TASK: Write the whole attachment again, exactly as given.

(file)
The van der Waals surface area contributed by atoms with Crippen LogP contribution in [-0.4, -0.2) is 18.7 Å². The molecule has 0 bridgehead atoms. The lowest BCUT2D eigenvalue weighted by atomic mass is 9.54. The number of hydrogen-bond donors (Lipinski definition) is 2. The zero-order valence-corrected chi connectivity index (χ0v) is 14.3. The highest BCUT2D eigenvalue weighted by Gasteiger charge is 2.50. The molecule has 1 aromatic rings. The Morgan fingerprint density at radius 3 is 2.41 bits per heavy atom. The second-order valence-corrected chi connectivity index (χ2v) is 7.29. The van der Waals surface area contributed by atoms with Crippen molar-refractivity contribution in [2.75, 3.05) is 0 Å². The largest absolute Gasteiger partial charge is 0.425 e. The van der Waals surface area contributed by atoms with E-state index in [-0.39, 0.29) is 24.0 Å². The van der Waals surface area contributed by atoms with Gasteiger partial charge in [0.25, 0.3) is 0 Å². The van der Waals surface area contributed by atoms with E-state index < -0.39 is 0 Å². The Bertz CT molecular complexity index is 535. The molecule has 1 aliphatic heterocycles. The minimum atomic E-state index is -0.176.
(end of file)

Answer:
The van der Waals surface area contributed by atoms with Crippen LogP contribution in [-0.4, -0.2) is 18.7 Å². The molecule has 0 bridgehead atoms. The lowest BCUT2D eigenvalue weighted by atomic mass is 9.54. The number of hydrogen-bond donors (Lipinski definition) is 2. The zero-order valence-corrected chi connectivity index (χ0v) is 14.3. The highest BCUT2D eigenvalue weighted by Gasteiger charge is 2.50. The molecule has 1 aromatic rings. The Morgan fingerprint density at radius 3 is 2.41 bits per heavy atom. The second-order valence-corrected chi connectivity index (χ2v) is 7.29. The van der Waals surface area contributed by atoms with Crippen molar-refractivity contribution in [2.75, 3.05) is 0 Å². The largest absolute Gasteiger partial charge is 0.425 e. The van der Waals surface area contributed by atoms with E-state index in [-0.39, 0.29) is 24.0 Å². The van der Waals surface area contributed by atoms with Gasteiger partial charge in [0.25, 0.3) is 0 Å². The van der Waals surface area contributed by atoms with E-state index < -0.39 is 0 Å². The Bertz CT molecular complexity index is 535. The molecule has 1 aliphatic heterocycles. The minimum atomic E-state index is -0.176.